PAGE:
Toxic Mud Fouls U.S. Waters
By Cat Lazaroff
WASHINGTON, DC, November 9, 1999 (ENS) - A serious environmental problem may be lurking in the mud under the placid waters of U.S. lakes, rivers and ocean shores. Environmental groups say millions of tons of toxic contaminated sediment from harbors and shipping channels are dredged each year, then dumped back into waters where they can poison humans and wildlife.
Pollutants from factories, farms, streets and the air make their way through water into sediments. The chemicals include PCBs (polychlorinated biphenyls), dioxin, mercury, lead and hydrocarbons, which have been shown to cause cancer, reproductive abnormalities, birth defects and compromised immune systems.
"Like a muddy Typhoid Mary, sediments can be carriers of an unseen threat," said Beth Millemann, author of a new report released today, "Muddy Waters: The Toxic Wasteland Below America's Oceans, Coasts, Rivers and Lakes."
In a 1998 inventory, the EPA identified hundreds of problem sites around the country, many of them located in coastal areas. In fact, every major harbor in the nation suffers from moderate to severe sediment contamination, according to the EPA.
The EPA is developing new standards to address dredging, but conservation groups say the recommendations are so lax that even more contaminated sediments could be dumped, and more pollutants could be spewed out of pipes and sewage treatment plants. The scientists and environmental experts, who gathered in Washington to attend a "Summit on Sediments," called on EPA to dump its weak provisions, not more toxic mud.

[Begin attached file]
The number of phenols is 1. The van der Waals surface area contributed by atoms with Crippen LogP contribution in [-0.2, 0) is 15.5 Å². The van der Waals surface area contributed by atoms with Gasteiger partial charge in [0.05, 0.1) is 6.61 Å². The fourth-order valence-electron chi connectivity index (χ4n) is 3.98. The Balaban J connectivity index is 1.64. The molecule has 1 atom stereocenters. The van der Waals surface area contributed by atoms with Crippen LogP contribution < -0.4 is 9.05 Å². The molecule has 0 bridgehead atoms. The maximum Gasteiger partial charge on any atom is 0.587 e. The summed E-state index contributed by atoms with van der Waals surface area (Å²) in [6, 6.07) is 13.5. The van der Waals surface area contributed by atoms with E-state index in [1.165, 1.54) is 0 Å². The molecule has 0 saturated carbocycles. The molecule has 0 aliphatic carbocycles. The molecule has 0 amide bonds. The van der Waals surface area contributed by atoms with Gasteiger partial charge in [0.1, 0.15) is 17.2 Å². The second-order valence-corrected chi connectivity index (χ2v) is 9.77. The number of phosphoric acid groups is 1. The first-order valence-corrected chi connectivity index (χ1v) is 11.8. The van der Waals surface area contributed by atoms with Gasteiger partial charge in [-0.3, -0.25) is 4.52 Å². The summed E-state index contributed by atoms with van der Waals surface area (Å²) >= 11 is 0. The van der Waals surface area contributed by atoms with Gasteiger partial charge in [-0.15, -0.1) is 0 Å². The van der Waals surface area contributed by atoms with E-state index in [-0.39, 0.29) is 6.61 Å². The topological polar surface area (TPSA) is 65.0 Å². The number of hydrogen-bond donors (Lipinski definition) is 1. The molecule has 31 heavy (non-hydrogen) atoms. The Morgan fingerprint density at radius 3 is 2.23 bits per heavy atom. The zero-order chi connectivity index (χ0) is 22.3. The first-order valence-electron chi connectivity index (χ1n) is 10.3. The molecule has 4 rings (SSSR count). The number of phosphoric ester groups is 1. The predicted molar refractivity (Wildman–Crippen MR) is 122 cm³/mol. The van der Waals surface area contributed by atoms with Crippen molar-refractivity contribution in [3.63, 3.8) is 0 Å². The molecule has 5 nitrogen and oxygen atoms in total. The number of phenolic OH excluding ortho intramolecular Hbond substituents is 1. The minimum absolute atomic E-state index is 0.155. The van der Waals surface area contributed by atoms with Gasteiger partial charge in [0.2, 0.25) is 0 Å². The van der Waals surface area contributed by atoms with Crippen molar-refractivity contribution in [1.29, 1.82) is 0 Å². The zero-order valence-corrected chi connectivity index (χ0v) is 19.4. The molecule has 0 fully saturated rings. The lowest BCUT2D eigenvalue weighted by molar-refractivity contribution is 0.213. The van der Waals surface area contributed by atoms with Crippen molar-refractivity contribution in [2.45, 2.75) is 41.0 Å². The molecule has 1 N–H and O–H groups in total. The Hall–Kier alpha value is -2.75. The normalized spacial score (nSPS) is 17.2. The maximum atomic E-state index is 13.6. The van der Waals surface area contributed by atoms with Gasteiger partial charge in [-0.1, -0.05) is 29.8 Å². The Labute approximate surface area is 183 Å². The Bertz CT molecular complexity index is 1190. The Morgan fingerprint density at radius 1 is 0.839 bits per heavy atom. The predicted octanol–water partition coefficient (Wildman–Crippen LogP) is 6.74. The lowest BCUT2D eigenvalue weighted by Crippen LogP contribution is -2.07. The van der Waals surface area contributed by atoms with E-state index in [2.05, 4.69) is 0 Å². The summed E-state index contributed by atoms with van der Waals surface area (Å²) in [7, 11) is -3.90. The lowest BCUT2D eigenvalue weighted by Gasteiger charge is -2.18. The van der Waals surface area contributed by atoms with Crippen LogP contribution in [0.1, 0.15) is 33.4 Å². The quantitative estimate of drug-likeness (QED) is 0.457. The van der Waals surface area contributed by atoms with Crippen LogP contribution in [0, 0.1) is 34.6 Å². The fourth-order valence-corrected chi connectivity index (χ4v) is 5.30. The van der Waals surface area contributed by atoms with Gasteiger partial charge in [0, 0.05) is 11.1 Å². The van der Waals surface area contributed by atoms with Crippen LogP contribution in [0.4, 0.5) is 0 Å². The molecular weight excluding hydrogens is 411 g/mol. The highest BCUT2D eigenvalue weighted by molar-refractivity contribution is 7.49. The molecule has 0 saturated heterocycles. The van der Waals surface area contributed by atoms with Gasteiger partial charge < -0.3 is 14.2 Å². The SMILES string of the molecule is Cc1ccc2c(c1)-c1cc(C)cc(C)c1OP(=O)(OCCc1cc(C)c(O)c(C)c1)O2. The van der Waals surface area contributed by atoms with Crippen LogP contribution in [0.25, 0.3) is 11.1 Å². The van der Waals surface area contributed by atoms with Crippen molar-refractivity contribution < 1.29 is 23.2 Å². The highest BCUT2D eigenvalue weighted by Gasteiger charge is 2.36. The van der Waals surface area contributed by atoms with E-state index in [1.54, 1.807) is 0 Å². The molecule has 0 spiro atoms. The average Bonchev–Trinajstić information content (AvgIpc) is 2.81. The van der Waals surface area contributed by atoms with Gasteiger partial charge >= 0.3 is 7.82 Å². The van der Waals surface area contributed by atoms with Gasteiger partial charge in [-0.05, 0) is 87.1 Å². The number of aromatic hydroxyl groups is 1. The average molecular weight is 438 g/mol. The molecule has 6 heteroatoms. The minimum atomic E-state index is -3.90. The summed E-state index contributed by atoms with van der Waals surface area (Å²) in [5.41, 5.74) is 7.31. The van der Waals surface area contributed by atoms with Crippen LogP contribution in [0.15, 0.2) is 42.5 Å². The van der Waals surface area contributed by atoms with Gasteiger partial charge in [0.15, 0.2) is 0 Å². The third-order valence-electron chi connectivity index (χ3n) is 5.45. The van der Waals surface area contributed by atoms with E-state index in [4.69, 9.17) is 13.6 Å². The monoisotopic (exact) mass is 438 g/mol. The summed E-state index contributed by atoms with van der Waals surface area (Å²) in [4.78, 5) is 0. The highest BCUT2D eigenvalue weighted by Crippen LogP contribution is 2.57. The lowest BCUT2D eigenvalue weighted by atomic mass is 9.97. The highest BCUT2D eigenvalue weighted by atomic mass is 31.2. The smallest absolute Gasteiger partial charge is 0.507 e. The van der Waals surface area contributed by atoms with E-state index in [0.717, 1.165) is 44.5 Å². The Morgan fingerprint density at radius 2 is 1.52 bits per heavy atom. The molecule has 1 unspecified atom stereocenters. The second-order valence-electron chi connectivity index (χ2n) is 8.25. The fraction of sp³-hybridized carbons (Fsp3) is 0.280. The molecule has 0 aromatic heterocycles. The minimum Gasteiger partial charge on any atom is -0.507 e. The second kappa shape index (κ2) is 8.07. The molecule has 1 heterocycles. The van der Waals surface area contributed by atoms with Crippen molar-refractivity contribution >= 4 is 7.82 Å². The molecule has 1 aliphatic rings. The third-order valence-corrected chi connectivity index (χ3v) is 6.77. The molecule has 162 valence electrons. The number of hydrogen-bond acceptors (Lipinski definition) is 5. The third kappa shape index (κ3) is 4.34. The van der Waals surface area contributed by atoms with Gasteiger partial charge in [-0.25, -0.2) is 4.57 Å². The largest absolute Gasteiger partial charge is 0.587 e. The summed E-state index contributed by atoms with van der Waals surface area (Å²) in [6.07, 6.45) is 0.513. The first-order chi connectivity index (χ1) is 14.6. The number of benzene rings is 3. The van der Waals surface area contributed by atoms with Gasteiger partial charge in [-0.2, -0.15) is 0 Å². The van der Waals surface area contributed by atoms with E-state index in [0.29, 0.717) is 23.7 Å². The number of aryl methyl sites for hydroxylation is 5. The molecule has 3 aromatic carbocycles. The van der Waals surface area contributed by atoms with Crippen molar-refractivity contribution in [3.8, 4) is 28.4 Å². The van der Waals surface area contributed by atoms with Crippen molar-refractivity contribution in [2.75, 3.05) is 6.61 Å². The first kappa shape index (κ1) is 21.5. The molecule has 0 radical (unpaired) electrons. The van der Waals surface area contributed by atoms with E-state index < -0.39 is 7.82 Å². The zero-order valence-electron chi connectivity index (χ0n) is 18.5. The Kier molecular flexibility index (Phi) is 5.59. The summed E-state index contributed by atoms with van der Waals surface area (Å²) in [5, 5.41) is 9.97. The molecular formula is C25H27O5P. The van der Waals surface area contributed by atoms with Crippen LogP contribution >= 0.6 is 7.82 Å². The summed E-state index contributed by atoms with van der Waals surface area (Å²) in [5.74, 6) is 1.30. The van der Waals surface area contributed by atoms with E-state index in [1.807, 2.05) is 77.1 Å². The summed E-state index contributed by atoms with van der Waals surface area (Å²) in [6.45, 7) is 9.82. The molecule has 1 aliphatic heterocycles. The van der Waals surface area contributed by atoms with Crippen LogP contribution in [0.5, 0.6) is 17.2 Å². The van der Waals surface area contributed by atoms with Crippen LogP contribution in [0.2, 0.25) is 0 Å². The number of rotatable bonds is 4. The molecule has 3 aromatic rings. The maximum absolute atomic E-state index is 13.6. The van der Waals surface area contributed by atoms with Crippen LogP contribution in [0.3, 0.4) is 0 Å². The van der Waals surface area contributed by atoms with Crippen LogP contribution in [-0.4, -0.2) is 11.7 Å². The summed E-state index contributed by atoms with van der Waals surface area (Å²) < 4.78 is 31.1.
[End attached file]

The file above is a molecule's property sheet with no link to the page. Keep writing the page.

Leaders from 15 states with contaminated harbors attended the "Summit on Sediments." Speakers from six states and Washington DC spoke at a press conference today, and urged that treatment technologies developed by the private sector, and implemented in states like New Jersey, be adopted nationwide. New Jersey has developed alternatives to ocean dumping to handle all its short term needs, and a ban on dumping sediments off the state's coast has been in effect since September 1997.
"The barbaric practice of ocean dumping was state of the art in 1902, but in New Jersey, we're meeting the 21st century with new technologies that move us forward, protect the environment and create jobs," said Cynthia Zipf, executive director of Clean Ocean Action. "If we can do it, so must the rest of the nation," said Zipf. Clean Ocean Action is a New Jersey based coalition of 150 environmental, fishing, business and civic organizations.
"Our families are fed up with cancer, birth defects and infertility especially when it's preventable," said Jackie Savitz, executive director of the Coast Alliance, a national coalition of environmental leaders. "As long as EPA fails to issue protective criteria, people and wildlife will continue to eat fish contaminated with toxics from sediments, making chemical exposure and health effects a fact of life."
The scientists and environmental leaders have united to demand action nationwide and in their home states. They released a ten point citizens agenda for action that included their call for an end to open water dumping of contaminated sediments, EPA's development of truly protective standards and the national implementation of alternative treatment technologies.